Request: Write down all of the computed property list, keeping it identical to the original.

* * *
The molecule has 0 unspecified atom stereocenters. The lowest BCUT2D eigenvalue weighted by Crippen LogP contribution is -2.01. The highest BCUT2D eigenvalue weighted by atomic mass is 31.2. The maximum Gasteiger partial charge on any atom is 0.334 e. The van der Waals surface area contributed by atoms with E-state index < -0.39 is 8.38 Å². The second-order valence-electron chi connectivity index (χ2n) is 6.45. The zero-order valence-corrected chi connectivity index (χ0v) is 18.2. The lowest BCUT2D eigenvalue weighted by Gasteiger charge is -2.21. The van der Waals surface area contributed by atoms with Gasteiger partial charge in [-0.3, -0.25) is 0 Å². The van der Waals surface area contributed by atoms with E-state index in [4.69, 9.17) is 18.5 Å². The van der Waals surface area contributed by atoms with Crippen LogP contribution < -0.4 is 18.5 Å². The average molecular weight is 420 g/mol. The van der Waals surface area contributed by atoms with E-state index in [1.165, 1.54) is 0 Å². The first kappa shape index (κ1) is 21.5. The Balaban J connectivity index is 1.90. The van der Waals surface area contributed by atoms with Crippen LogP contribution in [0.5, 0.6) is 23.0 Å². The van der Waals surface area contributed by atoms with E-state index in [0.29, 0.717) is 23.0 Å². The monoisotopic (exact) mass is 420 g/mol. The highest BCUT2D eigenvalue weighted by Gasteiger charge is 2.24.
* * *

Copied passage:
The molecule has 0 unspecified atom stereocenters. The lowest BCUT2D eigenvalue weighted by Crippen LogP contribution is -2.01. The highest BCUT2D eigenvalue weighted by atomic mass is 31.2. The maximum Gasteiger partial charge on any atom is 0.334 e. The van der Waals surface area contributed by atoms with E-state index < -0.39 is 8.38 Å². The second-order valence-electron chi connectivity index (χ2n) is 6.45. The zero-order valence-corrected chi connectivity index (χ0v) is 18.2. The lowest BCUT2D eigenvalue weighted by Gasteiger charge is -2.21. The van der Waals surface area contributed by atoms with Gasteiger partial charge in [-0.3, -0.25) is 0 Å². The van der Waals surface area contributed by atoms with E-state index in [4.69, 9.17) is 18.5 Å². The van der Waals surface area contributed by atoms with Crippen LogP contribution < -0.4 is 18.5 Å². The average molecular weight is 420 g/mol. The van der Waals surface area contributed by atoms with E-state index in [1.165, 1.54) is 0 Å². The first kappa shape index (κ1) is 21.5. The Balaban J connectivity index is 1.90. The van der Waals surface area contributed by atoms with Crippen LogP contribution in [0.5, 0.6) is 23.0 Å². The van der Waals surface area contributed by atoms with E-state index in [0.29, 0.717) is 23.0 Å². The monoisotopic (exact) mass is 420 g/mol. The highest BCUT2D eigenvalue weighted by Gasteiger charge is 2.24.